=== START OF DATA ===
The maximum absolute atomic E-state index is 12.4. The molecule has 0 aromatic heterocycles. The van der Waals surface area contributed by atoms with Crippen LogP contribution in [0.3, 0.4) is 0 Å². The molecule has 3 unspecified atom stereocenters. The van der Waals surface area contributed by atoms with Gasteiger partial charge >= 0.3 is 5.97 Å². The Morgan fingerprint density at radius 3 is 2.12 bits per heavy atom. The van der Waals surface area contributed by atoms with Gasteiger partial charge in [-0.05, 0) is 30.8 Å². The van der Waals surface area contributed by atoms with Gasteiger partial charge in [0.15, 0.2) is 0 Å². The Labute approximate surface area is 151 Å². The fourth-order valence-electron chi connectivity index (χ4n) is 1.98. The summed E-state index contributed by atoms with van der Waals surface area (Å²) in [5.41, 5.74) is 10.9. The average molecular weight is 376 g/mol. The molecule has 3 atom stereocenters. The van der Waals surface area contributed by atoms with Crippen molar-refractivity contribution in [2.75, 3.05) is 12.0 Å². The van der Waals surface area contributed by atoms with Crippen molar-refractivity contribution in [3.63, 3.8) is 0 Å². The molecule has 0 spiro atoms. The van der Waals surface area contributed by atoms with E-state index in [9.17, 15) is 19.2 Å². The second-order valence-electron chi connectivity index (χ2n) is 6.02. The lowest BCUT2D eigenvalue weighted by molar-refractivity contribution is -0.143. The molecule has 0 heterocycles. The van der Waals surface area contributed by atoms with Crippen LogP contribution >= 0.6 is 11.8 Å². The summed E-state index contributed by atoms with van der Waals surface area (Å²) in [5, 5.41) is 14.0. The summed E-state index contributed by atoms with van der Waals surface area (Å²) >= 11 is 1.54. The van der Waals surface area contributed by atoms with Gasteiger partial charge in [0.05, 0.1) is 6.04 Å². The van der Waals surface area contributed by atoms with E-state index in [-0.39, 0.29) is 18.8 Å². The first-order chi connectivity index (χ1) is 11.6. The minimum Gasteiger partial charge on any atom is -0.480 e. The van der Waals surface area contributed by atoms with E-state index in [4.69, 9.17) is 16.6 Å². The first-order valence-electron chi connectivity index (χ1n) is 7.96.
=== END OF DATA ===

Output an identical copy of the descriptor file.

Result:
The maximum absolute atomic E-state index is 12.4. The molecule has 0 aromatic heterocycles. The van der Waals surface area contributed by atoms with Crippen LogP contribution in [0.3, 0.4) is 0 Å². The molecule has 3 unspecified atom stereocenters. The van der Waals surface area contributed by atoms with Gasteiger partial charge >= 0.3 is 5.97 Å². The Morgan fingerprint density at radius 3 is 2.12 bits per heavy atom. The van der Waals surface area contributed by atoms with Gasteiger partial charge in [-0.05, 0) is 30.8 Å². The van der Waals surface area contributed by atoms with Gasteiger partial charge in [0.15, 0.2) is 0 Å². The Labute approximate surface area is 151 Å². The fourth-order valence-electron chi connectivity index (χ4n) is 1.98. The summed E-state index contributed by atoms with van der Waals surface area (Å²) in [5.41, 5.74) is 10.9. The average molecular weight is 376 g/mol. The molecule has 3 atom stereocenters. The van der Waals surface area contributed by atoms with Crippen molar-refractivity contribution in [2.75, 3.05) is 12.0 Å². The van der Waals surface area contributed by atoms with Crippen molar-refractivity contribution in [3.63, 3.8) is 0 Å². The molecule has 0 spiro atoms. The van der Waals surface area contributed by atoms with E-state index in [9.17, 15) is 19.2 Å². The second-order valence-electron chi connectivity index (χ2n) is 6.02. The lowest BCUT2D eigenvalue weighted by molar-refractivity contribution is -0.143. The molecule has 0 heterocycles. The van der Waals surface area contributed by atoms with Crippen LogP contribution >= 0.6 is 11.8 Å². The summed E-state index contributed by atoms with van der Waals surface area (Å²) in [5, 5.41) is 14.0. The summed E-state index contributed by atoms with van der Waals surface area (Å²) >= 11 is 1.54. The van der Waals surface area contributed by atoms with Gasteiger partial charge in [0.05, 0.1) is 6.04 Å². The van der Waals surface area contributed by atoms with E-state index in [-0.39, 0.29) is 18.8 Å². The first-order chi connectivity index (χ1) is 11.6. The minimum Gasteiger partial charge on any atom is -0.480 e. The van der Waals surface area contributed by atoms with E-state index in [4.69, 9.17) is 16.6 Å². The first-order valence-electron chi connectivity index (χ1n) is 7.96.